- Jon Greenberg, Columnist, ESPNChicago.com
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After the worst defensive season in Chicago Bears history, there were bound to be casualties.
That is, beside all the hair follicles pulled out across Chicagoland as fans marveled how one team could miss that many tackles.
The first two casualties were announced Sunday in between the two divisional-round games when the Bears fired two assistant coaches.
Ah, assistant coaches. The traditional sacrifices when a coach is on the hot seat. In this case, the coach is defensive coordinator Mel Tucker.
Tucker is safe, for the time being. Head coach Marc Trestman announced, via a media release, that Tucker will return for his second season. There is no word on whether the Bears are officially adding "embattled" to his job title. Let's just say he and Chris Conte won't be asked to sing the seventh-inning stretch at Wrigley Field. But, hey, at least Tucker has a season to save himself.
"We believe Mel is the right person to lead our defensive unit," went the words attributed to Trestman. "He fully understands where we need to improve, has the skill set and leadership to oversee the changes that need to be made and to execute our plan to get the results we know are necessary."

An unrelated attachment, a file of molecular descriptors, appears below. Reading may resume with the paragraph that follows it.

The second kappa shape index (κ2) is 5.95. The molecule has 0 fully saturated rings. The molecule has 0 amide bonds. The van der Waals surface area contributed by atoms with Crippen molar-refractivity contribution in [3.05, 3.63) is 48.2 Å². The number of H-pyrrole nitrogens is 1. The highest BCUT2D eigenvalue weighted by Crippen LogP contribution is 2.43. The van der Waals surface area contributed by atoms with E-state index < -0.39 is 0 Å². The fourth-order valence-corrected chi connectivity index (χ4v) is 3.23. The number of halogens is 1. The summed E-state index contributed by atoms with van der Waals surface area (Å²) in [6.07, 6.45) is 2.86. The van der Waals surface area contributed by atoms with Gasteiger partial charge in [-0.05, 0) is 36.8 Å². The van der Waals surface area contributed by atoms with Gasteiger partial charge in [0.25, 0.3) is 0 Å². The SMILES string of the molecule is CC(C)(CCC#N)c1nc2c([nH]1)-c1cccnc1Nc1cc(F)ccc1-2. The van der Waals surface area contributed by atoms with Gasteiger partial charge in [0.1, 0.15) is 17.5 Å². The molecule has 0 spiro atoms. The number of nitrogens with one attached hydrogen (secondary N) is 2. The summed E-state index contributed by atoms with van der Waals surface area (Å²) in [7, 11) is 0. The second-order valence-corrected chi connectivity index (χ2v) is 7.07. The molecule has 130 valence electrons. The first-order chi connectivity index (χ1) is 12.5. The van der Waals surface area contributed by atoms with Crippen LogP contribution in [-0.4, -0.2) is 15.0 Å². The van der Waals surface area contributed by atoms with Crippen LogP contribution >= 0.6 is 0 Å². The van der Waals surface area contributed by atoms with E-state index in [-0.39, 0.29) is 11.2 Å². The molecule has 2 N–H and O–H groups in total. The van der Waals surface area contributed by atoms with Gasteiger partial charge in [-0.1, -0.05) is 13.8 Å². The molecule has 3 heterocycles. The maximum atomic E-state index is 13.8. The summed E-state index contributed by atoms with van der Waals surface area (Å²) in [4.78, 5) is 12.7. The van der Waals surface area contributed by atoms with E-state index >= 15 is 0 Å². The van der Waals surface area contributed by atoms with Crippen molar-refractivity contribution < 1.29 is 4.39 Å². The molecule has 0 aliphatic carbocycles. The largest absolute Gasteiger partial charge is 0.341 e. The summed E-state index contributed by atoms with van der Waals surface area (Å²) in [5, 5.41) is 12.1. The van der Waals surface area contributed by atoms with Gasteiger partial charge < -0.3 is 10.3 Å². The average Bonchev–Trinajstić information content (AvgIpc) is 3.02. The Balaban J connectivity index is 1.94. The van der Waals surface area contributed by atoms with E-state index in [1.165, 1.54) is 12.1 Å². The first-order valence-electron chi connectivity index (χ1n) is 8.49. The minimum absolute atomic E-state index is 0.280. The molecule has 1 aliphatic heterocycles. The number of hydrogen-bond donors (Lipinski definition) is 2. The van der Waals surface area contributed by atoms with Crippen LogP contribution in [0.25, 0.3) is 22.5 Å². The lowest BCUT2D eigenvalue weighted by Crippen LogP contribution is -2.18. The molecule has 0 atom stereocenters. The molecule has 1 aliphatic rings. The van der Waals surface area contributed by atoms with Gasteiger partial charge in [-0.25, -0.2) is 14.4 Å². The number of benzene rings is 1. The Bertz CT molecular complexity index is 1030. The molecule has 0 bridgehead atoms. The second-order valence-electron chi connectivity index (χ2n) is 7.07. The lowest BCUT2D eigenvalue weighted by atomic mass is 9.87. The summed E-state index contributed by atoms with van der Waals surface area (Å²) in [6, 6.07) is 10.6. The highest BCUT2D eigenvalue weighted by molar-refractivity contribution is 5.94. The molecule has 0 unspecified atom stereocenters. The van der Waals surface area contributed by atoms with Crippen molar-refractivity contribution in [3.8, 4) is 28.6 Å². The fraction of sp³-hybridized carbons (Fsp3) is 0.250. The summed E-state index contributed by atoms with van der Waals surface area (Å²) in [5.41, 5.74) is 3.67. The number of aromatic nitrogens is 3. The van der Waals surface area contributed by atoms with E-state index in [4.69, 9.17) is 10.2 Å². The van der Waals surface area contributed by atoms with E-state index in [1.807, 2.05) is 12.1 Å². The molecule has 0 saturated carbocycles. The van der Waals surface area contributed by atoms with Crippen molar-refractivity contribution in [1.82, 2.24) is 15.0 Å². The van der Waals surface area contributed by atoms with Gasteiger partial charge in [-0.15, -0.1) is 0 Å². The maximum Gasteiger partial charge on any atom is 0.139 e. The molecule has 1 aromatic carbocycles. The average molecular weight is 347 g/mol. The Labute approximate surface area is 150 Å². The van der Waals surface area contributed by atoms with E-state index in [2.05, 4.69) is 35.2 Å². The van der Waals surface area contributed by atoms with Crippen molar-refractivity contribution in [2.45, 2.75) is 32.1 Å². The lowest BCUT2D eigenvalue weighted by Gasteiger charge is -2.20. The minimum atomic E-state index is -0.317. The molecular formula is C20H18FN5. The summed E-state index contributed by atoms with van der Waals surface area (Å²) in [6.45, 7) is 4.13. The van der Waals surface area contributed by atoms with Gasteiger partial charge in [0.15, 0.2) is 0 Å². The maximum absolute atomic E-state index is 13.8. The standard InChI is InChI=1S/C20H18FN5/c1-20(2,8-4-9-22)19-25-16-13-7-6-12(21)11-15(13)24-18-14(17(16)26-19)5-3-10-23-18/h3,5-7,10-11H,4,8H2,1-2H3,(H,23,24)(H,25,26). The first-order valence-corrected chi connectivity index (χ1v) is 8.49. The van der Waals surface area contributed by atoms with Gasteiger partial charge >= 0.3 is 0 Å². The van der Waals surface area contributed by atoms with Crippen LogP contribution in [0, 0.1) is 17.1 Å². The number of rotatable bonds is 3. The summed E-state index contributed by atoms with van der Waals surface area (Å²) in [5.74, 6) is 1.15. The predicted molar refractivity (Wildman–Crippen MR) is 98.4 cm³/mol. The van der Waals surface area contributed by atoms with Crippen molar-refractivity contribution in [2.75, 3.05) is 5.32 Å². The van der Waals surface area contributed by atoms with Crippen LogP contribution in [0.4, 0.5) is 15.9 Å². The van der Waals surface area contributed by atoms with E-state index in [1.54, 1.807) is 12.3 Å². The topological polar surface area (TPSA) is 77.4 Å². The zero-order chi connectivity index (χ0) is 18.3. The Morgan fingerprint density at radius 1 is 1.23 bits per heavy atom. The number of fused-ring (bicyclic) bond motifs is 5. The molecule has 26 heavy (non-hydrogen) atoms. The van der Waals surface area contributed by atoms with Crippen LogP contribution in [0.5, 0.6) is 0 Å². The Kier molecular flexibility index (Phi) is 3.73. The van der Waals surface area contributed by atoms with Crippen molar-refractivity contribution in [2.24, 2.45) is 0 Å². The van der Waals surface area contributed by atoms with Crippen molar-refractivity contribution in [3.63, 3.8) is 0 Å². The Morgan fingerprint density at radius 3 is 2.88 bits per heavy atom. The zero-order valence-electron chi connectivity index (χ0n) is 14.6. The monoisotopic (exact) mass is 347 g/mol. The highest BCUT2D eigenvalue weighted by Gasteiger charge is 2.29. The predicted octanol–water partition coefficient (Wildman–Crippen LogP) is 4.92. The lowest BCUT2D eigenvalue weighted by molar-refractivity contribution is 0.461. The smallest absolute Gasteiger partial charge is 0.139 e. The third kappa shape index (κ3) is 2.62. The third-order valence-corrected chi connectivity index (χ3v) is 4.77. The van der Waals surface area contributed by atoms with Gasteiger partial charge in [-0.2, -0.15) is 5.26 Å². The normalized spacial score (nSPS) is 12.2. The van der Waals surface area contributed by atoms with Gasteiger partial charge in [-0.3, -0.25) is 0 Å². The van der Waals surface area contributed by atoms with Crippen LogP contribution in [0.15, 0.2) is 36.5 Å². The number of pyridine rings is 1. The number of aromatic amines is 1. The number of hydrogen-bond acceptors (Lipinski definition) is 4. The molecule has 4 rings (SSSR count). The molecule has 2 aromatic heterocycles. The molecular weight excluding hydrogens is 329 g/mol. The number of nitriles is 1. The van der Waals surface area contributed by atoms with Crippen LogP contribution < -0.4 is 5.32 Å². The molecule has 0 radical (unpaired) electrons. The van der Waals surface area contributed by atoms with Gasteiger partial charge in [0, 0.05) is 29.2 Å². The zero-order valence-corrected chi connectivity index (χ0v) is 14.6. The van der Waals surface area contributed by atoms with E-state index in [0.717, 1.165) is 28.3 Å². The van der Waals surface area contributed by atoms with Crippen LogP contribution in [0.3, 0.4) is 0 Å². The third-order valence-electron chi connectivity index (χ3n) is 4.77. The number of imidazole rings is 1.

Simply by mentioning Tucker in the email announcing the firing of defensive line coach Mike Phair and linebackers coach Tim Tibesar, Trestman has put him on public notice. I suppose being in charge of the worst rushing defense in the NFL -- not to mention the worst in Bears history -- was notice enough, but just in case Tucker didn't get the message, here you go.
Replacing Rod Marinelli and Lovie Smith wasn't going to be easy, but circumstances made Tucker's job unenviable, to say the least.
It didn't help that seemingly every running back, a few fans and a can of RC Cola ran for 100 yards against the once-feared Bears defense.
I'm not sure this qualifies as irony, but it was fitting -- given the history of the organization -- that as Trestman's offense took off, even under backup Josh McCown, the defense faltered.
A few days after the Bears finished the season 8-8 with a last-minute loss to the Green Bay Packers, Trestman and general manager Phil Emery praised Tucker in their exit meeting with the media but also refused to give him a public acquittal.